“And those giant excavations and amazing discoveries of cultures really profoundly - profoundly - interested me… I mean, excavating and finding something that's been hidden for millennia is a very exciting thing. And whether it's an arrowhead, a simple arrowhead in a field, or whether it's an entire tomb that's been out of view for millennia, it's a wonderful thing to discover something that nobody's seen before and that you can actually… tangible evidence of the past.”
Kryptos Clues to Solve the Remaining 97 Letters in K-4
According to cryptographer Elonka Dunin’s Kryptos website:
Part 1 of Kryptos decrypts to the sentence:
"Between subtle shading and the absence of light lies the nuance of iqlusion"
Part 2 of Kryptos was originally thought to decrypt to the phrase below, although cryptographers have issued a correction:
"It was totally invisible. How's that possible? They used the earth's magnetic field. x The information was gathered and transmitted undergruund to an unknown location. x Does Langley know about this? They should: it's buried out there somewhere. x Who knows the exact location? Only WW. This was his last message: x Thirty-eight degrees fifty-seven minutes six point five seconds North, seventy-seven degrees eight minutes forty-four seconds West. ID by rows."
Part 3 is believed to say:
"Slowly, desparatly slowly, the remains of passage debris that encumbered the lower part of the doorway was removed. With trembling hands I made a tiny breach in the upper left-hand corner. And then, widening the hole a little, I inserted the candle and peered in. The hot air escaping from the chamber caused the flame to flicker, but presently details of the room within emerged from the mist. x Can you see anything q?"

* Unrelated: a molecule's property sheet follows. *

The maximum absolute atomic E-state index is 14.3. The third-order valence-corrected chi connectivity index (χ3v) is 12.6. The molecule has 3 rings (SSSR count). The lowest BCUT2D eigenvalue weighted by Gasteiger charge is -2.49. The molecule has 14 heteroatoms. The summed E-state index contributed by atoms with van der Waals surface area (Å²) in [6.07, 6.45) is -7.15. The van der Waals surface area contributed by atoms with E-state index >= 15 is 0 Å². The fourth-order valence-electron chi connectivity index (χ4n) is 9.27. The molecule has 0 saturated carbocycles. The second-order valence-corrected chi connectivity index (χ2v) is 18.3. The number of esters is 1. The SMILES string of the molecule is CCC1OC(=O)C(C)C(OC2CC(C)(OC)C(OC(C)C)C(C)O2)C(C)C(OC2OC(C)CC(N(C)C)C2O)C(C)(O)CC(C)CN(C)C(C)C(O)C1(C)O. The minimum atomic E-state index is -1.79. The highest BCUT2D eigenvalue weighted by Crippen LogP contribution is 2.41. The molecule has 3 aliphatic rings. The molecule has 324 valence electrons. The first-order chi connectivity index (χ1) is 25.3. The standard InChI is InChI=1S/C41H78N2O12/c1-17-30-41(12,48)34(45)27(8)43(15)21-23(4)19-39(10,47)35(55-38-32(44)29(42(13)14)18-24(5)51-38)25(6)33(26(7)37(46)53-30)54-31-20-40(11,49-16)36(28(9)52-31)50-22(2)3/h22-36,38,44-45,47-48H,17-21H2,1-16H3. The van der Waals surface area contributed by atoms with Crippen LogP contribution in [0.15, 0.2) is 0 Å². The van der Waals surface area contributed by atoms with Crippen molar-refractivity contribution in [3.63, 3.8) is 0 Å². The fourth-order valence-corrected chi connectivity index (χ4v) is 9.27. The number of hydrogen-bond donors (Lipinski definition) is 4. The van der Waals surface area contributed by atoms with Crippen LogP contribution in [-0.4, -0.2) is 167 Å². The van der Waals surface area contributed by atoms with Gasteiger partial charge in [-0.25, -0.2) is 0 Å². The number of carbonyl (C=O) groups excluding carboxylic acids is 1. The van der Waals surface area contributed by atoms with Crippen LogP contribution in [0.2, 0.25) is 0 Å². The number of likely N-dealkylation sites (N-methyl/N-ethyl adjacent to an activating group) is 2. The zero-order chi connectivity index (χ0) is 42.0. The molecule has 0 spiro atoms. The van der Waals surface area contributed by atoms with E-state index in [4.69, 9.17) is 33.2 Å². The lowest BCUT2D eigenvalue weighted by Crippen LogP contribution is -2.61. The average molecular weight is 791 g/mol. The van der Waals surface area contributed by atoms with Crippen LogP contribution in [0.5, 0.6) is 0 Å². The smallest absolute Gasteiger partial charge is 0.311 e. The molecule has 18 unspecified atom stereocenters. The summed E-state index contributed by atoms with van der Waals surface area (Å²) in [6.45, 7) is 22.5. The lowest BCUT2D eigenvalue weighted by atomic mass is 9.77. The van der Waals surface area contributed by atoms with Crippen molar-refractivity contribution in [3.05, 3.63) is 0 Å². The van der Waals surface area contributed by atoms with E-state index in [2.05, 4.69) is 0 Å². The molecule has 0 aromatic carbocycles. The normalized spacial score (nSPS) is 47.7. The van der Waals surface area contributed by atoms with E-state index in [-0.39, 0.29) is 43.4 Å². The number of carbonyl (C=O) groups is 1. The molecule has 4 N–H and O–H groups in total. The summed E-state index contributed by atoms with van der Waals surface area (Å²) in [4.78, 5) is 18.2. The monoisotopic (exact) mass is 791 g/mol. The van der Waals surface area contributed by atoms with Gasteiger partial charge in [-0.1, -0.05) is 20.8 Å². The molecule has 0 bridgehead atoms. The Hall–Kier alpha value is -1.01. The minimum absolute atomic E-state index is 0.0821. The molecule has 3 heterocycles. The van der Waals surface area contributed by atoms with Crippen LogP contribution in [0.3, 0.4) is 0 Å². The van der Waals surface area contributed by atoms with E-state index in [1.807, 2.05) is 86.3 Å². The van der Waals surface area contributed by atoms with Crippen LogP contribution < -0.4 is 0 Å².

Additionally, Sanborn appears to have carved roughly 1,800 (possibly) random letters and four question marks into his copper structure, one of history’s toughest codes & ciphers. Along the way he has dropped clues:
1. When commenting in 2006 about an odd spelling in passage 2, Sanborn said that the answers to the first three passages contain clues to the fourth passage.
2. In November 2010, Sanborn released another clue, publicly stating that NYPVTT, the 64th - 69th letters in passage four, become BERLIN after decryption.
3. In November 2014, Sanborn gave The New York Times another clue: the letters MZFPK, the 70th - 74th letters in panel four, become CLOCK after decryption. The 74th letter is K in both the plaintext and ciphertext, meaning that it is possible for a character to encrypt to itself. This means it does not have the weakness - where a character could never be encrypted as itself - that was known to be inherent in the German Enigma machine. Sanborn said that to solve passage 4, "You'd better delve into that particular clock," but added, "There are several really interesting clocks in Berlin." Some presume he means the Berlin Clock, although the Alexanderplatz World Clock and Clock of Flowing Time are also candidates.
4. On January 29. 2020, Sanborn gave The New York Times another clue: At positions 26 - 34, ciphertext QQPRNGKSS is the word NORTHEAST. In August 2020, Sanborn revealed that the four letters in positions 22 - 25, ciphertext FLRV, in the plaintext becomes EAST.
5. Even after all the sculpture’s four panels are solved, that will lead to another mystery.